Generic Drugmakers Oppose 10 Years Exclusivity for Biologics in US-Mexico Deal
Posted 28 August 2018 | By
As part of a preliminary trade deal between the US and Mexico, to update the 24-year-old North American Free Trade Agreement (NAFTA), both sides agreed to 10 years of data protection for biologics and expanded scope of products eligible for protection.
But generic drugmakers came out against that deal on Tuesday, as it would be longer than what both Mexico and Canada currently have – Mexico currently enjoys a period of five years of data exclusivity for biologics while Canada uses 10 years.
“The announced trade understanding between the U.S. and Mexico to extend brand name biologic data protection to ten years will harm patients who seek more affordable medicines,” the Association for Accessible Medicines, Canadian generic Pharmaceutical Association and Mexican Association of Generic Medicines said in a statement. “The U.S., Mexico and Canada should reject these provisions, which would benefit brand name drug companies to the detriment of public health and the affordability of medical care.”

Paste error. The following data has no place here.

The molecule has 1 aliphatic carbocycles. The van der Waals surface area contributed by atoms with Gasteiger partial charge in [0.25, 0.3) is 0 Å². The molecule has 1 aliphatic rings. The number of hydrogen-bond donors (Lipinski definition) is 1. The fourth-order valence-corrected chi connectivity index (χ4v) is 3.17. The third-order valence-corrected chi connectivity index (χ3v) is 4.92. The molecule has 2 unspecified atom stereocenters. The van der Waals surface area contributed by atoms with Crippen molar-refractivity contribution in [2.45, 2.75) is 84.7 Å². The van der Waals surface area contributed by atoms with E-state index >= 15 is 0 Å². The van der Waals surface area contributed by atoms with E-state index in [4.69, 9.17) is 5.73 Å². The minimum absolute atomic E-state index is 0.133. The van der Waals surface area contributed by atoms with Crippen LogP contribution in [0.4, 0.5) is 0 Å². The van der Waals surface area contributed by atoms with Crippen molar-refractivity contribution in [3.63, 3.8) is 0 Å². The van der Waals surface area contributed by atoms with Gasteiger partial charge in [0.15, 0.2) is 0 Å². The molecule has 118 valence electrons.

Brand-name drugmakers, meanwhile, had advocated for 12 years of protection, as is seen in the US, and sounded lukewarm on the preliminary decision to go with 10 years.
PhRMA said in a statement: “We encourage the administration to continue pushing for strong trade deals that protect and value the life-saving medicines our companies develop and deliver to patients. We look forward to analyzing the final text of the agreement once completed to ensure it includes policies that protect against global free-riding, promote research and development and reward the innovation being pioneered by America’s biopharmaceutical companies for patients across the globe.”
US-Mexico Trade Fact Sheet